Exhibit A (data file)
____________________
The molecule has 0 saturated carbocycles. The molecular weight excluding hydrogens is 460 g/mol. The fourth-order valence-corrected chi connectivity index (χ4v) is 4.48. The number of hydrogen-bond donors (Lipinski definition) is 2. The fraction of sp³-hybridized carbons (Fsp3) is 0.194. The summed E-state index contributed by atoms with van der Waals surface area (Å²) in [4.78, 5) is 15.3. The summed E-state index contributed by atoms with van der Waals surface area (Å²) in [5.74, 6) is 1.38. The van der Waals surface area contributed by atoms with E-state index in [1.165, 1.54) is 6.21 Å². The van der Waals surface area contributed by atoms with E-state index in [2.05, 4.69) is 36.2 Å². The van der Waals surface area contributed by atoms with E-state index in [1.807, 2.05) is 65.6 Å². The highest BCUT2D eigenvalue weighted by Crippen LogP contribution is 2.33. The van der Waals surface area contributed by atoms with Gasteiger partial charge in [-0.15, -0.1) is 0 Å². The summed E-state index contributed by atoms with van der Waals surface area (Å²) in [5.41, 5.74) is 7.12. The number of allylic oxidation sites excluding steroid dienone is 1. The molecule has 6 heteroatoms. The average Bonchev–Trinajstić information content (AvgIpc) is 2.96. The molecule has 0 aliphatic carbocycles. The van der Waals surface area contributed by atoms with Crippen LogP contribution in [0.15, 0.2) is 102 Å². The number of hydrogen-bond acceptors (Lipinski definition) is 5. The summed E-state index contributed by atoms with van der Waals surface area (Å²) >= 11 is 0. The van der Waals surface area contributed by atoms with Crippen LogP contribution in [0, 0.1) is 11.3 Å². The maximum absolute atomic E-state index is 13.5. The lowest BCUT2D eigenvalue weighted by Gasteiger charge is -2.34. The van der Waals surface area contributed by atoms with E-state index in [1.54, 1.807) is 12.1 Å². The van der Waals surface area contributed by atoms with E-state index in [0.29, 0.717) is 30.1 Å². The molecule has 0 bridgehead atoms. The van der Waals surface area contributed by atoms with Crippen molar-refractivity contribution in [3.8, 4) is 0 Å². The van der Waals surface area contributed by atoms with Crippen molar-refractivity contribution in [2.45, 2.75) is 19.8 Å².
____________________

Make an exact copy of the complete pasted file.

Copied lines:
The molecule has 0 saturated carbocycles. The molecular weight excluding hydrogens is 460 g/mol. The fourth-order valence-corrected chi connectivity index (χ4v) is 4.48. The number of hydrogen-bond donors (Lipinski definition) is 2. The fraction of sp³-hybridized carbons (Fsp3) is 0.194. The summed E-state index contributed by atoms with van der Waals surface area (Å²) in [4.78, 5) is 15.3. The summed E-state index contributed by atoms with van der Waals surface area (Å²) in [5.74, 6) is 1.38. The van der Waals surface area contributed by atoms with E-state index in [1.165, 1.54) is 6.21 Å². The van der Waals surface area contributed by atoms with E-state index in [2.05, 4.69) is 36.2 Å². The van der Waals surface area contributed by atoms with E-state index in [1.807, 2.05) is 65.6 Å². The highest BCUT2D eigenvalue weighted by Crippen LogP contribution is 2.33. The van der Waals surface area contributed by atoms with Gasteiger partial charge in [-0.15, -0.1) is 0 Å². The summed E-state index contributed by atoms with van der Waals surface area (Å²) in [5.41, 5.74) is 7.12. The number of allylic oxidation sites excluding steroid dienone is 1. The molecule has 6 heteroatoms. The average Bonchev–Trinajstić information content (AvgIpc) is 2.96. The molecule has 0 aliphatic carbocycles. The van der Waals surface area contributed by atoms with Crippen LogP contribution in [0.15, 0.2) is 102 Å². The number of hydrogen-bond acceptors (Lipinski definition) is 5. The summed E-state index contributed by atoms with van der Waals surface area (Å²) >= 11 is 0. The van der Waals surface area contributed by atoms with Crippen LogP contribution in [0, 0.1) is 11.3 Å². The maximum absolute atomic E-state index is 13.5. The lowest BCUT2D eigenvalue weighted by Gasteiger charge is -2.34. The van der Waals surface area contributed by atoms with E-state index in [1.54, 1.807) is 12.1 Å². The van der Waals surface area contributed by atoms with E-state index in [0.29, 0.717) is 30.1 Å². The molecule has 0 bridgehead atoms. The van der Waals surface area contributed by atoms with Crippen molar-refractivity contribution in [3.8, 4) is 0 Å². The van der Waals surface area contributed by atoms with Crippen molar-refractivity contribution in [2.45, 2.75) is 19.8 Å².